Janet Cardiff's 40 part Motet closed this past weekend at the Cloisters. The installation was crowded but the piece still effective. The vocal work at its center is called Spem in Alium or “Hope in any Other” by Thomas Tallis, composed c 1570 for eight choirs of 5 voices. It was written as a progression of voices— sometimes singing in unison, sometimes in call and response. Cardiff's piece, as you may know, consisted of 40 freestanding speakers, each approximately six feet tall, set up around the Cloisters’ Fuentiduena chapel. Each speaker projects an individual voice, (the 40 were recorded separately) so that as you move around the space you experience each voice intimately. You are at the center as the music is projected back and forth across the space.
The Cloisters itself— a faux medieval abbey which houses much of the Metropolitan Museum's medieval collection—can strike one as characteristically American. If you think too long on its conception it can color your visit, or at least it did mine: rich diletante (George Grey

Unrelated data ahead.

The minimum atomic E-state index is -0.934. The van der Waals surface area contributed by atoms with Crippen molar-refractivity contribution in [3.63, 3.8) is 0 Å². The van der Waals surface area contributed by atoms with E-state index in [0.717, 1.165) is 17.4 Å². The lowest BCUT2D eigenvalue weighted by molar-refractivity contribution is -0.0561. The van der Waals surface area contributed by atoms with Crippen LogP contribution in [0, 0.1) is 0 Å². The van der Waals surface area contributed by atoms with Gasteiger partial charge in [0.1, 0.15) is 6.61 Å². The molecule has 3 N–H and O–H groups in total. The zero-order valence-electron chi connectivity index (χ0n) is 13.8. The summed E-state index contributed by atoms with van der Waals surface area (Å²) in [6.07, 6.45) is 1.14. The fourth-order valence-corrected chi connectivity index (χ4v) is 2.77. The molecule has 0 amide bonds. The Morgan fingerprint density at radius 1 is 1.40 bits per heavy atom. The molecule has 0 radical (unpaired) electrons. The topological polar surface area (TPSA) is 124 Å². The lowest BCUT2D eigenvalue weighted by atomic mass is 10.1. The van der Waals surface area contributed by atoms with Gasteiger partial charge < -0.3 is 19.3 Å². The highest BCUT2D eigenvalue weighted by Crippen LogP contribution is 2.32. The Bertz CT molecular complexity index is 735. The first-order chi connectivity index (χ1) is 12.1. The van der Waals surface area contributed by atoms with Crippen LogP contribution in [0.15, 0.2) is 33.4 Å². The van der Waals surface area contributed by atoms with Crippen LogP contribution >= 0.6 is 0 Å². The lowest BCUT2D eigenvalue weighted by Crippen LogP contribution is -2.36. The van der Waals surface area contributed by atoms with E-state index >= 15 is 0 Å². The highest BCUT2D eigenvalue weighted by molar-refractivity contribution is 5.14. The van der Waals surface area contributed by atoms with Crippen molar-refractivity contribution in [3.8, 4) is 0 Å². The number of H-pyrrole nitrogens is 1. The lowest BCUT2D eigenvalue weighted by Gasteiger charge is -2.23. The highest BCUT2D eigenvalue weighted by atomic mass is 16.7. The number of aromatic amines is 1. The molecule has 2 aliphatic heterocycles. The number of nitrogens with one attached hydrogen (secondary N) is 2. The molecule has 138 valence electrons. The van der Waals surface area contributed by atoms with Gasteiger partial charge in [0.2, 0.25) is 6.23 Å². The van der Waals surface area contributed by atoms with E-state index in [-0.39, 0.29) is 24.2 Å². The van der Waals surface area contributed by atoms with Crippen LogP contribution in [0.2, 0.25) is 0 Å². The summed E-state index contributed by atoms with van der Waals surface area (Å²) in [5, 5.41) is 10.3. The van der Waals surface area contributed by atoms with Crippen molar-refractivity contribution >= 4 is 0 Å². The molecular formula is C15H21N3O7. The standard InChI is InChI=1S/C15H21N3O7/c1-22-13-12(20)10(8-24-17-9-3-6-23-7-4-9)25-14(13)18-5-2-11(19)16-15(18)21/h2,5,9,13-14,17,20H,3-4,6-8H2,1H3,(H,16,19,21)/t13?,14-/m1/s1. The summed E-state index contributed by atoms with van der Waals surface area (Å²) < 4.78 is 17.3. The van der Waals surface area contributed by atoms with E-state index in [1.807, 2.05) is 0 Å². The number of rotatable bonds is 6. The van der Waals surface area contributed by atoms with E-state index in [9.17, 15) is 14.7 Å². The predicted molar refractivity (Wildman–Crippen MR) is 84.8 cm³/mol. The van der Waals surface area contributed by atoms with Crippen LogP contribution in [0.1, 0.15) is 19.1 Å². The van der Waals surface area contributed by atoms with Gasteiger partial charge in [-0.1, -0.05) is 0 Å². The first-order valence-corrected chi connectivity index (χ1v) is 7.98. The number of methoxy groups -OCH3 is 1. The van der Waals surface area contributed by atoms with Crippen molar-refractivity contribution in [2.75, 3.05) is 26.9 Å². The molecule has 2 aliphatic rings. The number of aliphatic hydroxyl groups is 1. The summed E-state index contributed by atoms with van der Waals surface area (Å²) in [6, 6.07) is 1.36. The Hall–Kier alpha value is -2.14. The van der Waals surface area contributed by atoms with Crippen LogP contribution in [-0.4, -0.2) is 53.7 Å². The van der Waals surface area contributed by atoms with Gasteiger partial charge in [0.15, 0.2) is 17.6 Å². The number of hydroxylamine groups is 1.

Bernard) collects bits and pieces of medieval architectural details from around Europe and imports them here; a medieval pastiche financed by another rich American (John D Rockefeller) is constructed to house them; land both immediately surrounding the complex as well as across the river along the New Jersey palisades is bought up to preserve the view. A testament to American wealth and cultural boldness— buying up history wholesale and bringing it home. Thus the Fuentiduena chapel is actually an apse from one location, statuary from another, and a fresco from yet another, inserted into a "chapel" built in 1938. Throughout the building there are door frames from France housed with pillars from Spain flanking rooms made from Netherlandish accoutrements. Still, I dont really mean to criticize. Its a lovely haven in Manhattan and the gardens with researched, period-appropriate plantings are wonderful in and of themselves.